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Legend Of Zelda: A Link To The Cash

by on March 21, 2015
 

 

zelda dollar

Lately, one of the ways my girlfriend has been making money (besides selling the blood of the innocent) is by selling old video game stuff on Ebay.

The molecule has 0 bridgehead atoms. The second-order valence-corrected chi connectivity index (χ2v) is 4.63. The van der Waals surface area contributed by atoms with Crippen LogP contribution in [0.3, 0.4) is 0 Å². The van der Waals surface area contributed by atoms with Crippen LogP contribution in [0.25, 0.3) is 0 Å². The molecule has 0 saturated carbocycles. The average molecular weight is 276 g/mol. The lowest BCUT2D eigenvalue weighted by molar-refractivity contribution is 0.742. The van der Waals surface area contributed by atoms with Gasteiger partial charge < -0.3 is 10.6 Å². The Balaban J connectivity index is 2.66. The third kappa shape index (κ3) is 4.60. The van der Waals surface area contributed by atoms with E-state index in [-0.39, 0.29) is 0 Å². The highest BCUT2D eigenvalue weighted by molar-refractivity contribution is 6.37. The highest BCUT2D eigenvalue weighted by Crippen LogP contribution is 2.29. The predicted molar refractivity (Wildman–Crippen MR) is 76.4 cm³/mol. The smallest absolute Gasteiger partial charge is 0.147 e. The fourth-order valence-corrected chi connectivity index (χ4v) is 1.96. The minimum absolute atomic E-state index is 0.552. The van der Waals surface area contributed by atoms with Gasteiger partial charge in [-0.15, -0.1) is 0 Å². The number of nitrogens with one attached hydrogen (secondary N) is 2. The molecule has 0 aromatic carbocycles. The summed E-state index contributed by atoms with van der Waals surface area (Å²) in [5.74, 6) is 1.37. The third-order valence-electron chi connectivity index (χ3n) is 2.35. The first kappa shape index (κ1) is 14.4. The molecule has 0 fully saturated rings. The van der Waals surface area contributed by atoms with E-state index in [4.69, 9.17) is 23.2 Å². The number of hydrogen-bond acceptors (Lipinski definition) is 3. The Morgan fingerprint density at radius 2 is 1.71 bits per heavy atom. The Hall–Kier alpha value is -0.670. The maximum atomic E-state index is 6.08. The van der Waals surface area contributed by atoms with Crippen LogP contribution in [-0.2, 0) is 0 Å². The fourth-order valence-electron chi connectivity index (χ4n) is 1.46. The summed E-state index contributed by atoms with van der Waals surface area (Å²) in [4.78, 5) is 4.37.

Be it games, old hardware, you name it. There’s been a lot of talk about how the return policies are screwing out the retail stores-namely Gamestop-so why not go over the middle man and sell the product yourself? Not only do you get to keep, at least if you Craigslist it, ALL the money, but thanks to parents who maybe can’t afford the newer titles for their kids, you can help bring joy to some kid or teenagers day simply by selling your old copy of the latest COD title at a markdown price. You can also do it for a standard price online, like Ebay. But that’s recent stuff. Recent games and hardware. Let’s discuss how much you can make by selling older stuff and start bringin’ in that Nintendoller. I’m sorry. That was terrible. Older systems-NES, N64, Genesis-these can bring in a good asking price, as can the games if they’re in relatively good condition and moreso if they have the original boxes and whatnot. Older systems, like Ataris and such can bring in even HIGHER, and there’s even a market for the more obscure things like the Dreamcast or the Saturn. But is what we pay today worth the return especially if we might have to wait 20 years or more? AND CAN they be worth even close to equal amount since the stuff we have today is so heavily mass produced and easier to access that we may not even apply that high of a dollar value to it, even 20+ years down the line?